The current El Nino weather pattern that’s been in place since last summer over the central Pacific Ocean is on its way out, Texas State Climatologist John Nielsen-Gammon said Friday, but not before leaving Texas with one of its warmest winters on record.
“Though above-normal rainfall is common during an El Niño, above-normal temperatures are not common,” said the Texas A&M professor, noting that weather patterns in the state could change in the coming months under the influence of La Nina, a natural cooling in the Pacific that typically results in more hurricanes in the Atlantic and fewer in the Pacific.
It’s believed the warm El Nino waters have been responsible for above-average rainfall over the last year in much of Texas and the southwestern part of the U.S.
Although there was a dry stretch in January and February, the six-month period that started in November and ended in April was the 7th wettest in Texas, based on records that go back to 1895. Nielsen-Gammon said his statistics show that if the wet October 2015 is included, those seven months are the wettest October-April period on record.
The rain, however, wasn’t evenly distributed. While many parts of west-central, north-central and northeast Texas received more than double their normal precipitation, parts of the Coastal Bend and much of the Panhandle and High Plains received less than normal precipitation.
Temperatures also were noteworthy, with winter nearly nonexistent in many places, he said.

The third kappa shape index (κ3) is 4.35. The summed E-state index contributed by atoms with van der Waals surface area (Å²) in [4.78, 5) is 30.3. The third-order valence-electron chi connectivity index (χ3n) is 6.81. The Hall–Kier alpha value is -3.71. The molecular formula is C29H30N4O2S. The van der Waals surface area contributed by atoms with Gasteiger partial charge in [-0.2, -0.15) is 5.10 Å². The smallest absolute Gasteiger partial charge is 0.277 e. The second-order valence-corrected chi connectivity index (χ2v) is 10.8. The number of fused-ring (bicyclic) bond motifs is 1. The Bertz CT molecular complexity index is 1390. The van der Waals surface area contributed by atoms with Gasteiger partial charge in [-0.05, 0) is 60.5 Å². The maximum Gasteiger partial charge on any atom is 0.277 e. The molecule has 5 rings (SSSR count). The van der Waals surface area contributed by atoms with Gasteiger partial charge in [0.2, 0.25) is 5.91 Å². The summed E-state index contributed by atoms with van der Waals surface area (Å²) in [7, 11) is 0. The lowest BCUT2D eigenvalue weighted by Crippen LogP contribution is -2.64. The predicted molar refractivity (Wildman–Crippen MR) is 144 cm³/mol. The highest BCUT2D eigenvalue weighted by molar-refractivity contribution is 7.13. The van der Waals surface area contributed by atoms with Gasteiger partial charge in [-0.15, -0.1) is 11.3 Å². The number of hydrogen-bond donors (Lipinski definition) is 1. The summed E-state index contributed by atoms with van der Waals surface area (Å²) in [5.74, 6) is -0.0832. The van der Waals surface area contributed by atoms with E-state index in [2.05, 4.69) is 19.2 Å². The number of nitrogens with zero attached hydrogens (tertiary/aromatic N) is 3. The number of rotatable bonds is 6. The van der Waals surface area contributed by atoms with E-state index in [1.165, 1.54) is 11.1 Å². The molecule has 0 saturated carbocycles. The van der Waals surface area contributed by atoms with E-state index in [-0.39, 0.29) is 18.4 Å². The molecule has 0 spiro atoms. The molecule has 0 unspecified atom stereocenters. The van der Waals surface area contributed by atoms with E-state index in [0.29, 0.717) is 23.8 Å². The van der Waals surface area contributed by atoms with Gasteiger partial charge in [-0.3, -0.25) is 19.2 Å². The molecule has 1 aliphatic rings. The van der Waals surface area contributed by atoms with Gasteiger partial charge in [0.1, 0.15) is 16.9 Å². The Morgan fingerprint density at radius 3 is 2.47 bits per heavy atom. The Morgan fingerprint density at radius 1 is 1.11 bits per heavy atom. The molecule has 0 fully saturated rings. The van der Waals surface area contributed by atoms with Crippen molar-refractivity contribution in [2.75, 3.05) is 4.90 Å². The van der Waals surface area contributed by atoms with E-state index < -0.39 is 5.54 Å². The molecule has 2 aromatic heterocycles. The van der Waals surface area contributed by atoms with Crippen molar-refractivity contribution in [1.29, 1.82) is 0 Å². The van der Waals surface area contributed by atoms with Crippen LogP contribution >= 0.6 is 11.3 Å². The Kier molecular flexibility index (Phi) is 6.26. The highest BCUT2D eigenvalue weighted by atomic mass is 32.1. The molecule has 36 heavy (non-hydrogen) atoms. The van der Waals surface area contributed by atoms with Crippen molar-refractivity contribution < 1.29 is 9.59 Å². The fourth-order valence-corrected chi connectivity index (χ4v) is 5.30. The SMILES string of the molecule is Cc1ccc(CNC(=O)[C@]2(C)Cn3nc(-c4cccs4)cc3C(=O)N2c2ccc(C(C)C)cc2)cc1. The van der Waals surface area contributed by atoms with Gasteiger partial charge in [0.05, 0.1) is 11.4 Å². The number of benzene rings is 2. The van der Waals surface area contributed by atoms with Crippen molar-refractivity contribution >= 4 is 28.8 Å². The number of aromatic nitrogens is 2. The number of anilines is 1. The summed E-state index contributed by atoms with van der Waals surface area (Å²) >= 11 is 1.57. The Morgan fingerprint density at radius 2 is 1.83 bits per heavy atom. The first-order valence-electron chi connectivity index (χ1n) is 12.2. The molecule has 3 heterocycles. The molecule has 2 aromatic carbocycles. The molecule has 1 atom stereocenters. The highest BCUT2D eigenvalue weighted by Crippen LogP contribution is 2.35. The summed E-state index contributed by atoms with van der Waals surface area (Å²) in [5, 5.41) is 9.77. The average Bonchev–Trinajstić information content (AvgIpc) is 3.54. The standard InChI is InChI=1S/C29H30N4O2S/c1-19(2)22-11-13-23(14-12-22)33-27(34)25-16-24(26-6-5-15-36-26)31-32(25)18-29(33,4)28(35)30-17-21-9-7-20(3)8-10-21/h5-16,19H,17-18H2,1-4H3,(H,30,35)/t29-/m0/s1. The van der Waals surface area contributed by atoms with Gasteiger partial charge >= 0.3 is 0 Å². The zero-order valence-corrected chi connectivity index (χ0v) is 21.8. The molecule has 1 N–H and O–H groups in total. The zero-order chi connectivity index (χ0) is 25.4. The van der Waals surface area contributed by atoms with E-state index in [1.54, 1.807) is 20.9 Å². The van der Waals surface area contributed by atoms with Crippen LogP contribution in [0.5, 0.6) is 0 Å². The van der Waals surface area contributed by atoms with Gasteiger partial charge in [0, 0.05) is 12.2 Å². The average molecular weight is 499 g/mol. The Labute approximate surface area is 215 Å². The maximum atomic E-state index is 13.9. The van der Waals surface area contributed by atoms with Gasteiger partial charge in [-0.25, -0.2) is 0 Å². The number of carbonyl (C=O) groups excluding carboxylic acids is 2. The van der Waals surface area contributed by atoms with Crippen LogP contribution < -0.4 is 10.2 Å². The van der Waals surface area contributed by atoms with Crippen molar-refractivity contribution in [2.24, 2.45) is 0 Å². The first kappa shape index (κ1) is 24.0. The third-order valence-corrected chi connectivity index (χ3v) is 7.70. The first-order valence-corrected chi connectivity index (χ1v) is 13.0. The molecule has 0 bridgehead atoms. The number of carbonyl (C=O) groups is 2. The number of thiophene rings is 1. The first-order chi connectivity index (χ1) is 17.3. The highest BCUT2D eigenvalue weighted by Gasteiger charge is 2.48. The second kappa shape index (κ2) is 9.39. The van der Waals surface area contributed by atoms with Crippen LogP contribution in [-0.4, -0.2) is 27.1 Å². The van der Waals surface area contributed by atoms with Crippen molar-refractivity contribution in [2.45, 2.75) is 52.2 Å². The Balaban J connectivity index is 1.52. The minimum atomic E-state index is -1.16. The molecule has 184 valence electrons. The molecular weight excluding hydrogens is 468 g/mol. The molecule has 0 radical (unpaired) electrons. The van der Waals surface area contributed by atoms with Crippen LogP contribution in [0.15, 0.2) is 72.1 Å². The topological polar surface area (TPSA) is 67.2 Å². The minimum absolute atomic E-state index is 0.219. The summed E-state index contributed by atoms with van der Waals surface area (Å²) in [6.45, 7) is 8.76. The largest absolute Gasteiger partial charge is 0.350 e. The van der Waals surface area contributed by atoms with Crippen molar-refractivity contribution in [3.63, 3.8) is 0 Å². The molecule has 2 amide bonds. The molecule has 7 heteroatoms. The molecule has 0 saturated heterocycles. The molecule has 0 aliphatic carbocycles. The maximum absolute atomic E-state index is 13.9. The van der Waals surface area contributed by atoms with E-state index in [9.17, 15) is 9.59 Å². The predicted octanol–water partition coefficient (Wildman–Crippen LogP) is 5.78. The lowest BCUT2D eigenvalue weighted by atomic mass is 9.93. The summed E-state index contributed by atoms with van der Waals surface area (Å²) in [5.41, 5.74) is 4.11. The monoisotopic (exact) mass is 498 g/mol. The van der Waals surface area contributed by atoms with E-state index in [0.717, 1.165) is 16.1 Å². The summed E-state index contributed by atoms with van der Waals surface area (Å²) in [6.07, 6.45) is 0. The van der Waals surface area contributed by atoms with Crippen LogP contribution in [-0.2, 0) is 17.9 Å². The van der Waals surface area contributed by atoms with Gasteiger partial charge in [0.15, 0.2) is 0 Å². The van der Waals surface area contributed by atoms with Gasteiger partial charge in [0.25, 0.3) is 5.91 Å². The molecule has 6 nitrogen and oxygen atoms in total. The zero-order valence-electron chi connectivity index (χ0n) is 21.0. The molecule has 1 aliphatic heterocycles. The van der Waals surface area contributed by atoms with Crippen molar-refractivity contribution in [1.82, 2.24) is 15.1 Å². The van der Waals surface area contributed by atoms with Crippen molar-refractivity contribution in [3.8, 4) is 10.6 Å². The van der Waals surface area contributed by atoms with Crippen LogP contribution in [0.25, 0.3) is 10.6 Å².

“Many cities across the state, from Amarillo to Brownsville and El Paso to Beaumont, experienced one of their 10 warmest cool seasons (November-April) on record,” Nielsen-Gammon said. “Midland-Odessa came closest to setting a record – their average temperature was 54.8 degrees, second only to the year 2000.”
Low temperatures of 22 degrees in Abilene, 27 degrees in Dallas, 30 in San Antonio, 31 in urban Austin and 40 in Galveston were all records for mildness.
He foresees mild summer temperatures, particularly in the early summer months, but says long-range summer weather in the state is difficult to predict.
“For hurricanes, the key will be how quickly La Nina develops in the tropical Pacific,” he said. “The sooner La Nina forms, the more active the Atlantic hurricane season is likely to be. Even so, Texas is a small target, so an active hurricane season across the entire Atlantic would not necessarily mean one or more landfalls in Texas itself.”
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